The identification and authentication process maps provide an insight into the functioning of a federated ID structure atypical to most other national systems we have seen. By allowing different identity providers and varying levels of identity assurance, users are allowed the choice of accessing services based on the level of identity assurance they are able to reach. This federated architecture, both of providing identity services and of storing private information, also ensures there is no single point of failure. A central hub or “broker”, attempts to act as a “privacy barrier” between the service provider and the ID provider, mediating the access of identity providers to government services.1 Another advantage that comes with the use of several private identity providers is the presence of redressal mechanisms and customer service in case of technical difficulties; the Verify framework allows ID holders and applicants constant user support, either through their identity provider or directly to the Gov.UK service. There are undeniable drawbacks to a federated structure as well—allowing private identity providers to access and potentially share private information and government records. For instance, in the identification map for Verify, we see that identity providers check details provided by applicants against records of mobile phone providers, credit agencies, HM Passport Office or the Driver and Vehicle Licensing Agency. Although intended to be more accessible to those residents who do not have sufficient government ID, this sharing of information amongst private service providers, even in the presence of rules issued by the government, is alarming.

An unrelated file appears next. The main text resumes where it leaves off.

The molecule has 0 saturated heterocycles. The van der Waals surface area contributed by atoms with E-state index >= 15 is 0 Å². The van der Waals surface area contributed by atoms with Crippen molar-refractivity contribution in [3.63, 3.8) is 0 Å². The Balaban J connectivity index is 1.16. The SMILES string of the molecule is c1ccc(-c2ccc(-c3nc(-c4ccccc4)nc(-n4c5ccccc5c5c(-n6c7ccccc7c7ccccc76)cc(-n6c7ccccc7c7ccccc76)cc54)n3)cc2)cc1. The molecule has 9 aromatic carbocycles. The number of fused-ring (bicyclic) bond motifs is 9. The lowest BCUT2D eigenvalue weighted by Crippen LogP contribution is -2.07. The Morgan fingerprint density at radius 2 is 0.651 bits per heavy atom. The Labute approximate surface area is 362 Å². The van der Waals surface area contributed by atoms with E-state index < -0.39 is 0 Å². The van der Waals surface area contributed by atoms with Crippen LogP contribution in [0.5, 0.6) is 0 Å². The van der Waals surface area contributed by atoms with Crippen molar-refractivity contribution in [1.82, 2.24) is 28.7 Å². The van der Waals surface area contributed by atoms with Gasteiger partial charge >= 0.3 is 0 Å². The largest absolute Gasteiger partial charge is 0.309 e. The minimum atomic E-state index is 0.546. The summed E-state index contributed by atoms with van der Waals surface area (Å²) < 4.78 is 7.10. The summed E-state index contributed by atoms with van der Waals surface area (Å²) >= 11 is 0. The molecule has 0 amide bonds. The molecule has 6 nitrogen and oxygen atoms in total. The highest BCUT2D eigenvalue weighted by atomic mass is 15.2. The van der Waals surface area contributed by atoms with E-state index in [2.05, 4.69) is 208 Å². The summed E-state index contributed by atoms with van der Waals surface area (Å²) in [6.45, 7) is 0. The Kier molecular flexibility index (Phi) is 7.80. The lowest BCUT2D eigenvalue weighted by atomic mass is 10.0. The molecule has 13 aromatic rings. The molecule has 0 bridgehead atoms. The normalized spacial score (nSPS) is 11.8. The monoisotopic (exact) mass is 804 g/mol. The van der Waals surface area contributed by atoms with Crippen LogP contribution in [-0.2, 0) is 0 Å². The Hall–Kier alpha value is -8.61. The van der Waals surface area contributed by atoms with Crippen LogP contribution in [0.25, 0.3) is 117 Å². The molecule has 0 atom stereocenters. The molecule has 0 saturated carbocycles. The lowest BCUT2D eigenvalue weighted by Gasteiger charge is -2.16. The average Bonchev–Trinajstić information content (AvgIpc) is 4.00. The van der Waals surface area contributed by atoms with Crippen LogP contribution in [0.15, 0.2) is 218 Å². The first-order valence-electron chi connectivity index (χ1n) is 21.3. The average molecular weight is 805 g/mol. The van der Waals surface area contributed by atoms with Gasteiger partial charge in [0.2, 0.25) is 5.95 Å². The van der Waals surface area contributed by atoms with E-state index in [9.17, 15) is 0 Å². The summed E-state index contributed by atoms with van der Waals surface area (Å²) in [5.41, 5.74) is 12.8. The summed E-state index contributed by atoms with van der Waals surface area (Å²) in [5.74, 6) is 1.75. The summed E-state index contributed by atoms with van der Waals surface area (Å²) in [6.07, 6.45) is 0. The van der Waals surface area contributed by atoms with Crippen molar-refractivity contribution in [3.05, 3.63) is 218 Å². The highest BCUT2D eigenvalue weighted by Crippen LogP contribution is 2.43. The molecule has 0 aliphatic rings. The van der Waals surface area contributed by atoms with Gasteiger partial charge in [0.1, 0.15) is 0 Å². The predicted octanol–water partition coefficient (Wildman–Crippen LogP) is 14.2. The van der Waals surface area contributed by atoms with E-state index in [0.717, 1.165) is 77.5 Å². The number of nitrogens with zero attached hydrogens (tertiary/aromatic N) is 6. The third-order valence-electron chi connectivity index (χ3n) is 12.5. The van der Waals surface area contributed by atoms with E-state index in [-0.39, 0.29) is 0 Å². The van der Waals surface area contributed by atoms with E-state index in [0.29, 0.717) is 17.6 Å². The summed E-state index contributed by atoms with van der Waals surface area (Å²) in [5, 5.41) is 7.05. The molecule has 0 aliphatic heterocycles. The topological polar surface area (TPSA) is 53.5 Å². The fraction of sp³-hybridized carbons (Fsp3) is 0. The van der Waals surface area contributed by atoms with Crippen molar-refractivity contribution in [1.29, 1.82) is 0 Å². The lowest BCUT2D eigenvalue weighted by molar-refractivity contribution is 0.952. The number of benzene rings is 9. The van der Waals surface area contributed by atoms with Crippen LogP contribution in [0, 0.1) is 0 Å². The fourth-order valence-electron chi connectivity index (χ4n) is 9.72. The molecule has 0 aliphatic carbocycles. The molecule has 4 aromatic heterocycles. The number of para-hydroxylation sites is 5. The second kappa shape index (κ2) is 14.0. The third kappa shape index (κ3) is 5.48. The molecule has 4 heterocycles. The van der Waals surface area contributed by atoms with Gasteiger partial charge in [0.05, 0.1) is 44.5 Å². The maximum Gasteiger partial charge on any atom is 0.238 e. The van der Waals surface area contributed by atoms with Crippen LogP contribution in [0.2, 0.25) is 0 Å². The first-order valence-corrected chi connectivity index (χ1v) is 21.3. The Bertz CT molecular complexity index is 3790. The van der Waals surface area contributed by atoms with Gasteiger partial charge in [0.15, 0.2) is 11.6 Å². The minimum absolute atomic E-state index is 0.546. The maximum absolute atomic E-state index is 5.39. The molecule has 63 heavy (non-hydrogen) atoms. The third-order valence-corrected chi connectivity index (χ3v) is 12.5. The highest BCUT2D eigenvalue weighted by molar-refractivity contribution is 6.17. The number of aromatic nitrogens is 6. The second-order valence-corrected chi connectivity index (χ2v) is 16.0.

In the case of the UK, these identity providers are commercial third-parties often without existing trust relationships with UK residents; this differs from the ID structure employed in Canada where banks, which are typically already in trust relationships with customers, and are already privy to a lot of customer private information due to KYC requirements, serve as identity providers. Another problem of this system that the UK is currently facing is a lack of clarity on the consequences of a private identity provider seeking to leave the system, and how the users of that service will continue to use their digital ID. As of now, users of identity providers who have left the platform can access their account until March 2021, after which they will have to shift to one of the two remaining identity providers.